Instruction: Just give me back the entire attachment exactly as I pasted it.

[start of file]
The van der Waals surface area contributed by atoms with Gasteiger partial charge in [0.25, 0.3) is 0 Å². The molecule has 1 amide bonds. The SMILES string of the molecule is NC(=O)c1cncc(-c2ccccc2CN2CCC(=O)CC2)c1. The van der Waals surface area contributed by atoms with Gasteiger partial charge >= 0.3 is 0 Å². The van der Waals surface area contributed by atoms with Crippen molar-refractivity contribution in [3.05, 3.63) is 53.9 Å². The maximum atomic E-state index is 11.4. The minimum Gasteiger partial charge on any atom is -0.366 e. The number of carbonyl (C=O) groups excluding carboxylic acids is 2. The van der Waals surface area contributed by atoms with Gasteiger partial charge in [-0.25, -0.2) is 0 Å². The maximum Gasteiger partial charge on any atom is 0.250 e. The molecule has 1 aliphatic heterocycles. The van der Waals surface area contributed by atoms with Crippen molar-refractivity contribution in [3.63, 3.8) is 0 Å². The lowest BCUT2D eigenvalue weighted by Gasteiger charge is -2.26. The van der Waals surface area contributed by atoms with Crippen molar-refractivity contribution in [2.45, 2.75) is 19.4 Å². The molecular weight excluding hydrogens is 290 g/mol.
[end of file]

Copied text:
The van der Waals surface area contributed by atoms with Gasteiger partial charge in [0.25, 0.3) is 0 Å². The molecule has 1 amide bonds. The SMILES string of the molecule is NC(=O)c1cncc(-c2ccccc2CN2CCC(=O)CC2)c1. The van der Waals surface area contributed by atoms with Gasteiger partial charge >= 0.3 is 0 Å². The van der Waals surface area contributed by atoms with Crippen molar-refractivity contribution in [3.05, 3.63) is 53.9 Å². The maximum atomic E-state index is 11.4. The minimum Gasteiger partial charge on any atom is -0.366 e. The number of carbonyl (C=O) groups excluding carboxylic acids is 2. The van der Waals surface area contributed by atoms with Gasteiger partial charge in [-0.25, -0.2) is 0 Å². The maximum Gasteiger partial charge on any atom is 0.250 e. The molecule has 1 aliphatic heterocycles. The van der Waals surface area contributed by atoms with Crippen molar-refractivity contribution in [3.63, 3.8) is 0 Å². The lowest BCUT2D eigenvalue weighted by Gasteiger charge is -2.26. The van der Waals surface area contributed by atoms with Crippen molar-refractivity contribution in [2.45, 2.75) is 19.4 Å². The molecular weight excluding hydrogens is 290 g/mol.